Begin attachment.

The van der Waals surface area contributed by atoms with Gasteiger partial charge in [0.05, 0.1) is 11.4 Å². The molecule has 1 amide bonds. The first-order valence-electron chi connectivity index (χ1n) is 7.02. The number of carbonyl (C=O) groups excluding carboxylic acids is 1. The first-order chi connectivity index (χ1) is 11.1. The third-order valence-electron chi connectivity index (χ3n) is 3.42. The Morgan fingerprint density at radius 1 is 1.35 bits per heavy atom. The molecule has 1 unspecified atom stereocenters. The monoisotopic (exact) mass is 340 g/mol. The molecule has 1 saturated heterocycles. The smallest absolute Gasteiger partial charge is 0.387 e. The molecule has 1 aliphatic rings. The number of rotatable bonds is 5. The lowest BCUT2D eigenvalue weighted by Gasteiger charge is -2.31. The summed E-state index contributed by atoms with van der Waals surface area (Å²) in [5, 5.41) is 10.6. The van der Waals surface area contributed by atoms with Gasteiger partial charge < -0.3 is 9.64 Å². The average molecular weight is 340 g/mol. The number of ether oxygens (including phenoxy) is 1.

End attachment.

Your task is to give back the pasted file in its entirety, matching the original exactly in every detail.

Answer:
The van der Waals surface area contributed by atoms with Gasteiger partial charge in [0.05, 0.1) is 11.4 Å². The molecule has 1 amide bonds. The first-order valence-electron chi connectivity index (χ1n) is 7.02. The number of carbonyl (C=O) groups excluding carboxylic acids is 1. The first-order chi connectivity index (χ1) is 11.1. The third-order valence-electron chi connectivity index (χ3n) is 3.42. The Morgan fingerprint density at radius 1 is 1.35 bits per heavy atom. The molecule has 1 unspecified atom stereocenters. The monoisotopic (exact) mass is 340 g/mol. The molecule has 1 saturated heterocycles. The smallest absolute Gasteiger partial charge is 0.387 e. The molecule has 1 aliphatic rings. The number of rotatable bonds is 5. The lowest BCUT2D eigenvalue weighted by Gasteiger charge is -2.31. The summed E-state index contributed by atoms with van der Waals surface area (Å²) in [5, 5.41) is 10.6. The van der Waals surface area contributed by atoms with Gasteiger partial charge < -0.3 is 9.64 Å². The average molecular weight is 340 g/mol. The number of ether oxygens (including phenoxy) is 1.